1836 Spring (Drew is 8 years old): The Rev. Still requests a transfer from Tennessee to Missouri. The Still family treks over 700 miles from eastern Tennessee through Kentucky across the Ohio River through the southern tip of Illinois, northwest to St. Louis, then crossing the Mississippi River traveling to north central Missouri in Macon County. The Still family leaves Tennessee traveling 7 weeks overland with 6 children (the youngest being less than one year old) in two covered wagons and six horses.

1838 (Drew is 10 years old): Drew fashions a rope swing to self treat headache. Dr. Still, retrospectively, proclaims this act is the first Osteopathic treatment.

1847 (Drew is 19 years old): Drew wants to enlist in the army to fight in the war between the United States and Mexico. He states, “ I was boiling over with fight.” His father refuses to give consent, stating that Drew was under age.

January 1849 (Andrew is 21 years old): Andrew marries Mary Margaret Vaughn, she is about 16 years old (birth date unknown-died 1859). Mary Margaret is sick and weak during most of their marriage. Each of her five pregnancies were physically exhausting and she became increasingly feeble over the 10 years of their marriage.

July 4, 1849 (Andrew is 21 years old): Andrew’s primary occupation is that of a farmer, with 60 acres of land plowed and planted in corn a hail storm destroys the crop. The family is decimated financially. Andrew teaches school that fall and winter for $15 per month.

December 8,1849 (Andrew is 21 years old): The first child to Andrew and Mary Margaret is born, Marusha (1849-1924).

1849 (Andrew is 21 years old): Andrew begins a “formal” two year apprenticeship with his father to study as a medical doctor.

1853 (Dr. Still is 24-25 years old): Andrew serves in John Fremont’s expedition that set off from Kansas City to try to find a central route across the Rocky Mountains for the transcontinental railroad. The expedition was forced by bad weather to turn back in Utah.

November 12, 1852 (Andrew is 24 years old): The second child, and first son, to Andrew and Mary Margaret is born, Abraham Price (1852-1864).

1853 (Dr. Still is 25 years old): Dr. Still and his wife Mary follow Andrew’s father, the Rev. Still, and move from Missouri to Wakarusa Mission, Kansas. A. T. Still lives in Kansas for the next 22 years. Wakarusa Mission is located, ironically, on Shawnee Indian reservation land and his father is assigned to preach at the Methodist Church at the reservation. The Shawnee tribe had been “relocated” to Kansas from the east. A. T. Still worked and plowed 90 acres of land. “Some days I broke 4 acres of sod.”5 He farmed and helped his father to “doctor to the Indians.” While at the Wakarusa Mission Andrew learns to speak Shawnee.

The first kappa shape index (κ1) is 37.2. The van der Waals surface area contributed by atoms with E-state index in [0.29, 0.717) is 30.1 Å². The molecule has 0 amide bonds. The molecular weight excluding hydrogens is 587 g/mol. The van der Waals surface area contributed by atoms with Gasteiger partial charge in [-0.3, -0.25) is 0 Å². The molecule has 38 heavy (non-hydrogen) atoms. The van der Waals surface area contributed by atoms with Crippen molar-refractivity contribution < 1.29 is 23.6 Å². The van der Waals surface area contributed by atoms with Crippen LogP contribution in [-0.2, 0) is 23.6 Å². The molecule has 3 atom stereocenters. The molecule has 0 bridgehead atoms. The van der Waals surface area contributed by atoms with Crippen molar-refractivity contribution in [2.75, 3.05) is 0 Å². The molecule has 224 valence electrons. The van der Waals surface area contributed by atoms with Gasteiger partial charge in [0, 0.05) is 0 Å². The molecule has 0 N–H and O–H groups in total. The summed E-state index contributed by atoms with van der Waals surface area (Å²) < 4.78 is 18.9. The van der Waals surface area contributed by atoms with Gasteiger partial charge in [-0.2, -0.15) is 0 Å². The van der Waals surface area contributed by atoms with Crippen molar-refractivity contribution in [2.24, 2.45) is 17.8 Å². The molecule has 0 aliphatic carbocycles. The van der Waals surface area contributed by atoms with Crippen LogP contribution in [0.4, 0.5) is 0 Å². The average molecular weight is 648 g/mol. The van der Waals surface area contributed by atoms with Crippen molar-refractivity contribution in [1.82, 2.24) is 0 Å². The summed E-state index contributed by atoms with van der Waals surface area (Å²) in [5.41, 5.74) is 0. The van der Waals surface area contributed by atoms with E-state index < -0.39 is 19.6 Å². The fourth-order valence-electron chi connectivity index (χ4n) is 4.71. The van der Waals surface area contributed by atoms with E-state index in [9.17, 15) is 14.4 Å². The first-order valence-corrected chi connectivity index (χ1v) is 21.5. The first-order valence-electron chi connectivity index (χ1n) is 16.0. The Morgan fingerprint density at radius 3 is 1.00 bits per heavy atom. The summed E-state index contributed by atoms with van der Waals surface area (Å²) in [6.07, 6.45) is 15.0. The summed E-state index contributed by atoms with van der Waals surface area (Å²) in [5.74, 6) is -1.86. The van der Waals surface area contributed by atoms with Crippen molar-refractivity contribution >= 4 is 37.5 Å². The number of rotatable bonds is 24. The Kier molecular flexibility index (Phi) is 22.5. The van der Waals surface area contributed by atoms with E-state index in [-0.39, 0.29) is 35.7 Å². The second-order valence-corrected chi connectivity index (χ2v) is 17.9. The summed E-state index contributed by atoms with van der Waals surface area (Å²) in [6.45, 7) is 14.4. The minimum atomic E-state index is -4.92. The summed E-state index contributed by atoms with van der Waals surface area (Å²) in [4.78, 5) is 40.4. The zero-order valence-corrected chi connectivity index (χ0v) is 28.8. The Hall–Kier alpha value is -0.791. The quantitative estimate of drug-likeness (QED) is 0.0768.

April 1855 Dr. Still begins to think about “new” methods of healing and to question medical tradition after conversations with his friend and mentor Major James B. Abbott. It is thought that at this time he began his study of Magnetic Healing.

1855-1857 (Andrew is 27-29 years old): Andrew studies mechanics and machinery under the tutelage of Boston educated Professor Sole.

1855 to the early 1900’s Andrew is fascinated with technology and mechanics. He builds and opens a steam powered sawmill in the mid 1850’s. He invents a mowing machine to harvest wheat, but before he can submit the patent, his idea for the invention is stolen by the Wood Mowing Machine Co. In 1871 he invents an improved butter churn. Between 1904-06, while in his 70’s, he invents a modern antipollution device that allows for smokeless combustion in coal burning furnaces; in 1910 he was issued a patent for the device.

March 9, 1855 (Andrew is 27 years old): The third child, to Andrew and Mary Margaret is born, George, he dies one day later.

April 11, 1856 (Andrew is 28 years old): The forth child, to Andrew and Mary Margaret is born, Susan (1856-1864).

October 6 1857 (Dr. Still is 29 years old): Dr. Still is elected to the State Legislature in Kansas, serving for 5 years.

1857 to 1861 (Andrew is 29-33 years old): A. T. Still is active in the anti-slavery movement in Kansas. He participates in the “Bleeding Kansas” battles (between the pro and anti-slavery citizens) until Kansas was admitted into the Union as a free state in 1861. He is friends and allies with the famous anti-slavery leaders John Brown and Jim Lane.

July 29, 1859 (Andrew is 31 years old): The fifth child, to Andrew and Mary Margaret is born, Lorenzo Waugh, he dies 5 days after birth.

September 29, 1859 (Andrew is 31 years old): Andrew’s wife Mary Margaret Vaughn Still dies. He is left with 3 living children: Marusha (10), Abraham Price (9), and Susan (6).

November 25, 1860 (Dr. Still is 32 years old): Andrew is remarried to a 26 year old school teacher named Mary Elvira Turner (1834-1910), they are married for 50 years.